It must have been a lot of fun doing all of that work.

Yeah, it was great. It was a good period of my life. I was sketching a lot, coming up with new ideas all the time. Things like taking a centaur, which is half man-half horse, and making a centaur biker. Exploring fusion a lot. You can take one element out of context and create something totally new. The lovely thing I do know is because I have such a massive backlog of stuff, I can mash up my own work. So you’ll see recurrent themes and characters in what I do, but there will always be a new twist or evolution. I repurpose my own artwork, take something from 20 years ago and bring it forward. That’s the wonderful thing about working with digital imagery – you can take things, copy and manipulate them, and make something new from them. 

Did you feel like you were part of something?

It’s funny, yeah, you feel like you’ve been there since the beginning. The first record cover I did was in 1989 and the first rave I did was 1992 – Raveworld with the three heads floating in space. I enjoyed the rave era, it was so new. Especially when you’re listening to the music and also listening to it evolve, from the bleeps to the hardcore to the jungle and drum & bass, it kept on evolving. I was tuning in to pirate radio stations, when I could actually pick them up, buying the records, listening to the records. I’d hear something on the radio and try to track it down. I used to go down to Mash Records on Oxford Street just to find my flyers because sometimes the promoters would forget to get me copies. I was down there one day, and I met Ray from Rugged Vinyl, which is how I ended up working for them. Everything is interconnected.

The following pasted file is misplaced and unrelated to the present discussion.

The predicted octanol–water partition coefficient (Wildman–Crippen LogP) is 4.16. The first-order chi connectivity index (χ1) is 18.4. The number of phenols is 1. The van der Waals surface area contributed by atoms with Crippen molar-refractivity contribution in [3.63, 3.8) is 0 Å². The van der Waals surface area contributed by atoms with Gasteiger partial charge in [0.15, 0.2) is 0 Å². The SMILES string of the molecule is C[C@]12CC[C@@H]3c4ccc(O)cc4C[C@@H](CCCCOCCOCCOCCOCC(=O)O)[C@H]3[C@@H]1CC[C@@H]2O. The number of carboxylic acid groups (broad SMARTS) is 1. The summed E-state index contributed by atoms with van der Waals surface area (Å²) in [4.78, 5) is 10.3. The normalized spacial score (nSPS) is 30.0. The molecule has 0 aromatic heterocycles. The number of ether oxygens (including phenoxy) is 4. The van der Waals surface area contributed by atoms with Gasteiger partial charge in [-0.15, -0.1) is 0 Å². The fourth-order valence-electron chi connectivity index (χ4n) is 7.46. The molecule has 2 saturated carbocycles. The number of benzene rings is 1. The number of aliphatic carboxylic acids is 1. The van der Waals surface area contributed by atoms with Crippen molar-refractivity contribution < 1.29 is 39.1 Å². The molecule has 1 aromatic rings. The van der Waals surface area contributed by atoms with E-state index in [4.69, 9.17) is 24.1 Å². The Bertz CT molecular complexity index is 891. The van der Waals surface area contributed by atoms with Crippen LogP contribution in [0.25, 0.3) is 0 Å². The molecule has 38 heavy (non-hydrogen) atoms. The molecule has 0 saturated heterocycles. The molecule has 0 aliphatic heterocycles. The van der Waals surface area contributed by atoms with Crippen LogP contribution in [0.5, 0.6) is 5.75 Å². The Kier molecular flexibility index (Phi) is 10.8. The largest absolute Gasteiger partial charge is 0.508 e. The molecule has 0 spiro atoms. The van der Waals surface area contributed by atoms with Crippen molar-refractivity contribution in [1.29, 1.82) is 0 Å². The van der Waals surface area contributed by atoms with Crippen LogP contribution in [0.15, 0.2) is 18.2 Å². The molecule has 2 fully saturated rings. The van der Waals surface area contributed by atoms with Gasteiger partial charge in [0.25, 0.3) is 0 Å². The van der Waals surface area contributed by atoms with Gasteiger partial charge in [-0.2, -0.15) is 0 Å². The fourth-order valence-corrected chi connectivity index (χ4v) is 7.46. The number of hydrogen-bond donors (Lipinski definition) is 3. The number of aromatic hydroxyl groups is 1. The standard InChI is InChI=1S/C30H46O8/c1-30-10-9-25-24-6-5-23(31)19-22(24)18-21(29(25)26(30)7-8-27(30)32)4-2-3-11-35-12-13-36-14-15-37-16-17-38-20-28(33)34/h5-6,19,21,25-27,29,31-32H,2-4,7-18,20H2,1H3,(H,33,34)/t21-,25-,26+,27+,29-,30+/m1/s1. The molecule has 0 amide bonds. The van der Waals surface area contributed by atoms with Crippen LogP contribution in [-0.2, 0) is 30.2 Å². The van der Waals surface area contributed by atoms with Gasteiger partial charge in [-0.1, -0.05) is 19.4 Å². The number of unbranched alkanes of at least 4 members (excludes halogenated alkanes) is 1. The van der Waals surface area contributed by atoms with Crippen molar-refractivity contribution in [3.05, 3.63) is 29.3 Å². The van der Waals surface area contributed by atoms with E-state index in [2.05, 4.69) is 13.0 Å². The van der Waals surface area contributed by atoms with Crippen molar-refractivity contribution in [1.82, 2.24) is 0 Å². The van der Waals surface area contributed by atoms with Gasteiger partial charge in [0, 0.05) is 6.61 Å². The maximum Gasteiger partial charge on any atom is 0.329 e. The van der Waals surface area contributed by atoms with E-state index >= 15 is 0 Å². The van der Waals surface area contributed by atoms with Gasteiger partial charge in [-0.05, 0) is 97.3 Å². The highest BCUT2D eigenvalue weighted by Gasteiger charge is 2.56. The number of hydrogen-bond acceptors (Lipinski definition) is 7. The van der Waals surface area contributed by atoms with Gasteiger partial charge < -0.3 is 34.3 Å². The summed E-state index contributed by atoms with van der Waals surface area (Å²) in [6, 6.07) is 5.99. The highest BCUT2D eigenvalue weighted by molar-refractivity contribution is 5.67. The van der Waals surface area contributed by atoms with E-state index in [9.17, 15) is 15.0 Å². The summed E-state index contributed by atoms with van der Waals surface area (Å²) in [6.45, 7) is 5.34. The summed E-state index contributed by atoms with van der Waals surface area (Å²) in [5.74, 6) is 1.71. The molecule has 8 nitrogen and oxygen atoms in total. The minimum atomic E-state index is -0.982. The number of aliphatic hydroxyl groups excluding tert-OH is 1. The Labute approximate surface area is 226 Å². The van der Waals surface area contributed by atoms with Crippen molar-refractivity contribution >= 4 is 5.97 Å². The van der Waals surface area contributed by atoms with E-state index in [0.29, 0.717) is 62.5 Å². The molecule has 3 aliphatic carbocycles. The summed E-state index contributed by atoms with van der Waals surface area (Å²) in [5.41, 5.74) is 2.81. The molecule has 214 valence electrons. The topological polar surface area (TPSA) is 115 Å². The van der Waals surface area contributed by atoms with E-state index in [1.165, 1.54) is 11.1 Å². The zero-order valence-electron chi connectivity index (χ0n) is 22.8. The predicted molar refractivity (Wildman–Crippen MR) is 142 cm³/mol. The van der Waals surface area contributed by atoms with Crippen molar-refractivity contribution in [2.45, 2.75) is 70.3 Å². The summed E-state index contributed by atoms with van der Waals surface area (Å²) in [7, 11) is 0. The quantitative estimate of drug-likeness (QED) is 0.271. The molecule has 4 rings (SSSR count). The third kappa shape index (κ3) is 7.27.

Were you aware that people were collecting your flyers?

No, I had no idea. I only found about that years and years later. You hear about a website that has sprung up or eBay where people are selling your flyers. 

How do you think of yourself now, looking back over all the work you’ve done?

It’s a little bit overwhelming, there was never much of a chance to sit down and think about the part you played. It’s only when other people tell you the impact that you had on their life, and then it dawns on you how much you did for other people. Yet, you’re still hidden away behind-the-scenes.

So you’re 60 this year and still creating. What’s your vision for where you want to go next?

I’d love to have more exhibitions. I’m always striving for a bit more recognition, places like the Tate and the V&A would be my dream. My work is part of social history, there’s time and feeling connected to it. Everyone out there knows about it, people from our generation at least. I’d like to teach some of this stuff in schools, teach art, awaken people and get creativity out of people. Get the geeks out there! 

When all is said and done, how would you like people to remember you as an artist?

As a person who is always living through the future.


Pre-order Junior’s book by 5 June to get a signed copy